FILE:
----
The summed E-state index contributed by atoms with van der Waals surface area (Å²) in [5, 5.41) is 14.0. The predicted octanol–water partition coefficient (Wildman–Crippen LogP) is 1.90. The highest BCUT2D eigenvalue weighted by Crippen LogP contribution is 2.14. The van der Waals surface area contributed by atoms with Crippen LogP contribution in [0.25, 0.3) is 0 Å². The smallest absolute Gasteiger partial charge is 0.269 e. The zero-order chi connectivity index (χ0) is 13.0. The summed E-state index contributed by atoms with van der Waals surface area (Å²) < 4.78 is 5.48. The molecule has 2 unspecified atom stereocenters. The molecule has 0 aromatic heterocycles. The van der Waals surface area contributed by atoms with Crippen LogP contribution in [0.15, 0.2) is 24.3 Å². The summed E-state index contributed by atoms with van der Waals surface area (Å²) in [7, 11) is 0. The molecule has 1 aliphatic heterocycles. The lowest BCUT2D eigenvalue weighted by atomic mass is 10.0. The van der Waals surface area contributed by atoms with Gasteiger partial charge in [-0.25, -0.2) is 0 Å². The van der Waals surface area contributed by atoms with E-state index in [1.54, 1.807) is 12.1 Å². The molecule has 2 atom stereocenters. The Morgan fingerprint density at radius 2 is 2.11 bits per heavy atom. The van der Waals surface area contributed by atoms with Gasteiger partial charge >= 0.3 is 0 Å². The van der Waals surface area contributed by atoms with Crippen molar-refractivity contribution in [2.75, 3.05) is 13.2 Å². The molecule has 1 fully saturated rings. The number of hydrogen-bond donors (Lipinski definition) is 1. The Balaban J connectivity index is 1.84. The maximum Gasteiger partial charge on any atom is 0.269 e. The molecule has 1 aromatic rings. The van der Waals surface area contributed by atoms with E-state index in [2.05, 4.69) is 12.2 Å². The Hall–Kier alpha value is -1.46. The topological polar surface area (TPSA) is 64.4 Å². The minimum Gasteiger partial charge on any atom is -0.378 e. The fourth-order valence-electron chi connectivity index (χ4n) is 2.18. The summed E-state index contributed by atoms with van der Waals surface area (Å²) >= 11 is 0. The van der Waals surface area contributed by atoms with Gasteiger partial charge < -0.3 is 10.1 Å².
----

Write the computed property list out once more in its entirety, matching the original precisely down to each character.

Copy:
The summed E-state index contributed by atoms with van der Waals surface area (Å²) in [5, 5.41) is 14.0. The predicted octanol–water partition coefficient (Wildman–Crippen LogP) is 1.90. The highest BCUT2D eigenvalue weighted by Crippen LogP contribution is 2.14. The van der Waals surface area contributed by atoms with Crippen LogP contribution in [0.25, 0.3) is 0 Å². The smallest absolute Gasteiger partial charge is 0.269 e. The zero-order chi connectivity index (χ0) is 13.0. The summed E-state index contributed by atoms with van der Waals surface area (Å²) < 4.78 is 5.48. The molecule has 2 unspecified atom stereocenters. The molecule has 0 aromatic heterocycles. The van der Waals surface area contributed by atoms with Crippen LogP contribution in [0.15, 0.2) is 24.3 Å². The summed E-state index contributed by atoms with van der Waals surface area (Å²) in [7, 11) is 0. The molecule has 1 aliphatic heterocycles. The lowest BCUT2D eigenvalue weighted by atomic mass is 10.0. The van der Waals surface area contributed by atoms with Gasteiger partial charge in [-0.25, -0.2) is 0 Å². The van der Waals surface area contributed by atoms with E-state index in [1.54, 1.807) is 12.1 Å². The molecule has 2 atom stereocenters. The Morgan fingerprint density at radius 2 is 2.11 bits per heavy atom. The van der Waals surface area contributed by atoms with Gasteiger partial charge >= 0.3 is 0 Å². The van der Waals surface area contributed by atoms with Crippen molar-refractivity contribution in [2.75, 3.05) is 13.2 Å². The molecule has 1 fully saturated rings. The number of hydrogen-bond donors (Lipinski definition) is 1. The Balaban J connectivity index is 1.84. The maximum Gasteiger partial charge on any atom is 0.269 e. The molecule has 1 aromatic rings. The van der Waals surface area contributed by atoms with E-state index in [2.05, 4.69) is 12.2 Å². The Hall–Kier alpha value is -1.46. The topological polar surface area (TPSA) is 64.4 Å². The minimum Gasteiger partial charge on any atom is -0.378 e. The fourth-order valence-electron chi connectivity index (χ4n) is 2.18. The summed E-state index contributed by atoms with van der Waals surface area (Å²) >= 11 is 0. The van der Waals surface area contributed by atoms with Gasteiger partial charge < -0.3 is 10.1 Å².